Review: Liverpool Biennial 2018
Words, Patrick Kirk-Smith
Beautiful World, What Are You?, rather than Beautiful World, Where Are You? seems to be more appropriate title. What is globalism in 2018, and what is localism. Where do the boundaries lie between the two, and what are the impacts of one on the other?
Liverpool Biennial took a sharp turn somewhere before the start of 2018, and produced one of the most insightful biennials (not just Liverpool) for years.
Local and global issues are growing increasingly similar, with the same catalysts, and the same results, and this year’s Liverpool Biennial worked with artists who all tried to answer the same questions from entirely different places.
From the ultra-local Four Musicians by Ari Benjamin Meyers at The Playhouse, or the ultra-global Hack The Root at RIBA North, defining what we mean by ‘our world’ is as near to impossible as it’s ever been.
Mae Ling Lokko’s Hack The Root at RIBA North took agricultural waste and turned it into a potential solution to a global housing crisis. Using coconut husks and jute sacks, with an accelerator I’ll not try to explain, the artist and architect grew bricks that were both easy to produce and biodegradable (when needed). The scope that was shown here by Liverpool Biennial is one that clearly wanted to stay true to the question they asked with their title this year.
Equally, Tate Liverpool housed an installation that proposed a sort of international dystopia-utopia-in-between state that could have just as easily been talking about Liverpool, as it could Manhattan. The skyscraper developments overshadowing traditional craft, crafted from plastic fibres, rather than authentic materials, caught the imaginations of everyone who saw it. Importantly, people who saw it wrote about it. They didn’t stop and draw, or sit and listen. Visitors stopped, sat down, and truly thought about the work, developing their own narratives.
In complete contrast was Madiha Aijaz’s new film installation These Silences Are All the Words at Open Eye Gallery, whose film told a very direct story of post-colonialism in a society that was in the early stages of embracing globalism, for better or worse. What it gave the subjects of the film – librarians working mostly in Urdu rather than English – was a voice to speak their truths, on the effects of the English language invasion into modern Pakistan.
But that question of the title, always one of the biggest hurdles of a biennial, still stands, looming over the festival and working its way into the narrative of the exhibitions. Where is this beautiful world?, and just what does that mean?
Kitty Scott, this year’s guest curator brought a clear and genuine sense of fascination, and discovery, to the programme. We’re here already, we know the Minton Tiled floors exist, we’ve already stumbled across the Birds of America at Liverpool Central Library, but having a curator of international standing find these civic gems, and remind the city’s residents of the wonders under their nose lit up the festival.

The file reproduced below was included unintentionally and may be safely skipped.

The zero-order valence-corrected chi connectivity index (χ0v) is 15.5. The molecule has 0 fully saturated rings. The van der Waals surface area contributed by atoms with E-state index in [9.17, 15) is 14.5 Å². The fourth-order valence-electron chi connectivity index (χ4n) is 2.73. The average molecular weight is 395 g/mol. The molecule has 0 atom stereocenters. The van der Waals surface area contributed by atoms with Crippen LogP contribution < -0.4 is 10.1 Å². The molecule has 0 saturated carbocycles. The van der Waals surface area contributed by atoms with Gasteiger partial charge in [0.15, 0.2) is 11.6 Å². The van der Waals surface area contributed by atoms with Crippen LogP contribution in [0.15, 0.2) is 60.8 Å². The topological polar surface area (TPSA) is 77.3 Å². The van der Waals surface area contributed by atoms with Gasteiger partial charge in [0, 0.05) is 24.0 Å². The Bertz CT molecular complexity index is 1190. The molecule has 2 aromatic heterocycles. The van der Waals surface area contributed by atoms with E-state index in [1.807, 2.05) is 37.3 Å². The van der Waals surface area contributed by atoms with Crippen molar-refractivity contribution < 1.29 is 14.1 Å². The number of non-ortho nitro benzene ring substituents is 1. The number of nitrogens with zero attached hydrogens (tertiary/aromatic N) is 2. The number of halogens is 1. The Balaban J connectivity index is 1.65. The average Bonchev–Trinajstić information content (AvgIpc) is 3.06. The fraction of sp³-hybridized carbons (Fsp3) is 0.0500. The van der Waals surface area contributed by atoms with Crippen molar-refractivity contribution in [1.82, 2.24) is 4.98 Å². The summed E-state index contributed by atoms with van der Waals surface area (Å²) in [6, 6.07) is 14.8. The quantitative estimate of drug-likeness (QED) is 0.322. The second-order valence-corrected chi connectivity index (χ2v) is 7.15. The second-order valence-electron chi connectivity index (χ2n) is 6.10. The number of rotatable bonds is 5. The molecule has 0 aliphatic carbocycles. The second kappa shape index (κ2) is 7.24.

2018 seems to have shaken off the identity wars of previous years, and the patronising We The North nonsense that so often accompanies international events in Liverpool, with artists and curators forcing themselves into boxes to fit some local fashion. Instead, 2018 focussed on adding prying voices to the existing civic identity. Voices that accused and twisted truths, until an honest story came together.
There were let downs though too. 2018, while good, was not perfect. Granby Resilience Garden sat open on Saturdays, for a few hours, as though resilience is something that can be timetabled in. If spaces like that are going to be created, they should absolutely remain open for public use. And in Exchange Flags, Holly Hendry’s work sat in disservice to itself, failing to revive the work that led to it – a mammoth installation at Sharjah Art Foundation in the United Arab Emirates, that imagined new passageways between the seen and the unseen spaces of the urban landscape. Her concrete installation failing to have the same impact here, fractured and a little sad.
Another criticism was of Ryan Gander’s work. An installation that didn’t exactly brighten up its location. The installation at the Metropolitan Cathedral feels permanent though, as a positive andp powerful addition. The only appropriate criticism I can see of that work, is the public crowd funding to continue it – it feels out of step with the Biennial’s pace. The work itself, and the fact it is produced with a school in Knotty Ash, rather than Childwall or Granby is outstanding.
One common criticism was that due to the overuse of film, many visitors simply didn’t have the time to experience this year’s Biennial, because it demanded so much of it. But video art does that. It is a demanding and selfish art form. But fundamentally all art, especially writing, is a fairly selfish thing, producing work that artists believe tells a worthwhile story; there aren’t many industries where that level of ego would go unnoticed.
To me though, and I hope loosely citing George Orwell will justify this (he stated a similar point in Why I Write) having an ego isn’t necessarily a bad thing. Good ideas come out of it sometimes. Much of the best work in this year’s Biennial was film. It captured the significance of the festival’s title question more than any other work in the festival.
This year’s Biennial stood by its title, and didn’t shy away from putting it at the front of everything it installed.